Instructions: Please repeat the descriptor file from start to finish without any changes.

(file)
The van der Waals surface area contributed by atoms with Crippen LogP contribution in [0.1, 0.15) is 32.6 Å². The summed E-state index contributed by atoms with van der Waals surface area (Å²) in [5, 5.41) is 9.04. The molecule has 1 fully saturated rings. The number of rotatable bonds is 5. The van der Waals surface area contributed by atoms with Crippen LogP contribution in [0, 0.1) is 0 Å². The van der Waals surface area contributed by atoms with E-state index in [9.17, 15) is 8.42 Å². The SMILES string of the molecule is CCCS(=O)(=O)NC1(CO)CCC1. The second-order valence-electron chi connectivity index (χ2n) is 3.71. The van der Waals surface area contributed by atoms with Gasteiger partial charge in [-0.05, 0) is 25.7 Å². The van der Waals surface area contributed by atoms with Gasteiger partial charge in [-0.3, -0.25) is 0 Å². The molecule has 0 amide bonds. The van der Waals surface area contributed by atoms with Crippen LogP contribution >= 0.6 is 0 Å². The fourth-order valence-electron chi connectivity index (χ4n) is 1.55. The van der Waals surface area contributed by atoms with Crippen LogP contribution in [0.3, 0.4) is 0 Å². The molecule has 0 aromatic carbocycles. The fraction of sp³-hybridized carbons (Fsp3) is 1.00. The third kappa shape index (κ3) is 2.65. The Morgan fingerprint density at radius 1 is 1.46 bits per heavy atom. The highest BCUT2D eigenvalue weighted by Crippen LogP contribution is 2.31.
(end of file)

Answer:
The van der Waals surface area contributed by atoms with Crippen LogP contribution in [0.1, 0.15) is 32.6 Å². The summed E-state index contributed by atoms with van der Waals surface area (Å²) in [5, 5.41) is 9.04. The molecule has 1 fully saturated rings. The number of rotatable bonds is 5. The van der Waals surface area contributed by atoms with Crippen LogP contribution in [0, 0.1) is 0 Å². The van der Waals surface area contributed by atoms with E-state index in [9.17, 15) is 8.42 Å². The SMILES string of the molecule is CCCS(=O)(=O)NC1(CO)CCC1. The second-order valence-electron chi connectivity index (χ2n) is 3.71. The van der Waals surface area contributed by atoms with Gasteiger partial charge in [-0.05, 0) is 25.7 Å². The van der Waals surface area contributed by atoms with Gasteiger partial charge in [-0.3, -0.25) is 0 Å². The molecule has 0 amide bonds. The van der Waals surface area contributed by atoms with Crippen LogP contribution >= 0.6 is 0 Å². The fourth-order valence-electron chi connectivity index (χ4n) is 1.55. The van der Waals surface area contributed by atoms with Crippen LogP contribution in [0.3, 0.4) is 0 Å². The molecule has 0 aromatic carbocycles. The fraction of sp³-hybridized carbons (Fsp3) is 1.00. The third kappa shape index (κ3) is 2.65. The Morgan fingerprint density at radius 1 is 1.46 bits per heavy atom. The highest BCUT2D eigenvalue weighted by Crippen LogP contribution is 2.31.